Although many of these proposals do have their heart in the right place, I think few if any will make much difference to road safety. The main things which will are the improved driver training referred to above, combined with an encouragement for drivers to adopt an attitude where safety is paramount. We should beware of both technical fixes and ineffective legal measures.

Iraq inquiry: let the light shine in

I was going to do a posting about Gordon Brown's disgraceful decision to hold an inquiry into the Iraq war behind closed doors, but I don't think I have anything to say which has not already been said by, amongst others, David Watts, Caron, Costigan Quist, Paul Reynolds and Willie Rennie. Public scrutiny is the best way to ensure something like this never happens again. Light must be shone on the murky workings of government which led us into this disaster.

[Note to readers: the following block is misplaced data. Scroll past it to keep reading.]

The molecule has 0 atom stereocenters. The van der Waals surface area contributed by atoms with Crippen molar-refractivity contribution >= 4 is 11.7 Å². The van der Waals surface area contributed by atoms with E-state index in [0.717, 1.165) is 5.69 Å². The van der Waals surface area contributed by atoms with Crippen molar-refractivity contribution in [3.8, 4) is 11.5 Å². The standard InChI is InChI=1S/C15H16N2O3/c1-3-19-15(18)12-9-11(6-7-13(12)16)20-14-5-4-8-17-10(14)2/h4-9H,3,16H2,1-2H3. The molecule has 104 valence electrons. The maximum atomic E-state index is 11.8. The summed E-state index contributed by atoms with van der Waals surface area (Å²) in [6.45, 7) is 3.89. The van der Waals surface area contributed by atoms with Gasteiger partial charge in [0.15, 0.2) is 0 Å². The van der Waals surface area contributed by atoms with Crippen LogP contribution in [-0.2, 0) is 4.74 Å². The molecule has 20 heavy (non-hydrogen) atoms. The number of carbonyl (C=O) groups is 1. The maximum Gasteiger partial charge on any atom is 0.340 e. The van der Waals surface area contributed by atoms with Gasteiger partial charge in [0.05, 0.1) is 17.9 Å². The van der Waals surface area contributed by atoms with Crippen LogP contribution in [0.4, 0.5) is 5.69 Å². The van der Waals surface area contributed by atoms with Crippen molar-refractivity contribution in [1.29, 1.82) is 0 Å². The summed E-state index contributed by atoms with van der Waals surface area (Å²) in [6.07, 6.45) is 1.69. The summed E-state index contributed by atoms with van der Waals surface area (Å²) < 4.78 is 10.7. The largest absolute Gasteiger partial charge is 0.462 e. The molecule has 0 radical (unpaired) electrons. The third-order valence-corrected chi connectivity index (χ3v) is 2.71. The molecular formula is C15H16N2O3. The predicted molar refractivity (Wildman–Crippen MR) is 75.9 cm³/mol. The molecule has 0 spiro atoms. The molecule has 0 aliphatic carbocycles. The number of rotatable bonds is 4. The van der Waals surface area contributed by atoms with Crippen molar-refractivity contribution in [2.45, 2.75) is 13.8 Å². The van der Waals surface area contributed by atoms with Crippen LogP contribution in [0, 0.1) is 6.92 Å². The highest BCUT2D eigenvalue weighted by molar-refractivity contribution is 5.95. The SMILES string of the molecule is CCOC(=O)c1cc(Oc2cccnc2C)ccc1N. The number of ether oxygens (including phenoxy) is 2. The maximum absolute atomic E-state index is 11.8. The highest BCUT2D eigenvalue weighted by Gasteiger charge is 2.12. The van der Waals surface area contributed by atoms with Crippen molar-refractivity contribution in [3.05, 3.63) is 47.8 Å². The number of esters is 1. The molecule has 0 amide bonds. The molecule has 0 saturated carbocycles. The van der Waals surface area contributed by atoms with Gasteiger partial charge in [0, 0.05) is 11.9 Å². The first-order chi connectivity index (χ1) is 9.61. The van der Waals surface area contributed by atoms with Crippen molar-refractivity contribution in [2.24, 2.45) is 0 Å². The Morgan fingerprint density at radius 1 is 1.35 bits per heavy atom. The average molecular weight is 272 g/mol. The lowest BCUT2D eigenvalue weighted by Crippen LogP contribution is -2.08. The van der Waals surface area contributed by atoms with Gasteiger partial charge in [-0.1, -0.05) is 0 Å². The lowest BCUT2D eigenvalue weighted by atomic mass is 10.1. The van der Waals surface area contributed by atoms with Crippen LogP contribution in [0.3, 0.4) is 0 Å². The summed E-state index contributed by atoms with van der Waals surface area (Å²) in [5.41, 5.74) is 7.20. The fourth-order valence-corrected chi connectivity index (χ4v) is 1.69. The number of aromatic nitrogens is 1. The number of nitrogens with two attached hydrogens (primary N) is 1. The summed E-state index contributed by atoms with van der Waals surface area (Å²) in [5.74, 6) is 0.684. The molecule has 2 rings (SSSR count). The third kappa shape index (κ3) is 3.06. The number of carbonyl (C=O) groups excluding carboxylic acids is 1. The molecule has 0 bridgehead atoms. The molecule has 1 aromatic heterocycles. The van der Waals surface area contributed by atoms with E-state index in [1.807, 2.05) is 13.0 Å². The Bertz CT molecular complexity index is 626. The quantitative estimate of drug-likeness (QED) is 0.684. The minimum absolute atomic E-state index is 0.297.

Monday, 15 June 2009

Calman: the next steps

Today's final report from the Calman Commission is designed to plot a way forward for devolution in Scotland.

The report itself is OK as far as it goes: it recognises that Scotland needs to be responsible for deciding a greater share of its own finances and it sets out a case for additional powers to be devolved to the Scottish Parliament.

The down side is that there are proposals for certain fairly minor responsibilities to be handed back to Westminster. I haven't yet read the full report, only the executive summary, so I don't know the Commission's thinking behind these, but I have to say I am inherently suspicious of any proposal to exercise power further away from the people and I suspect these might be an area of controversy.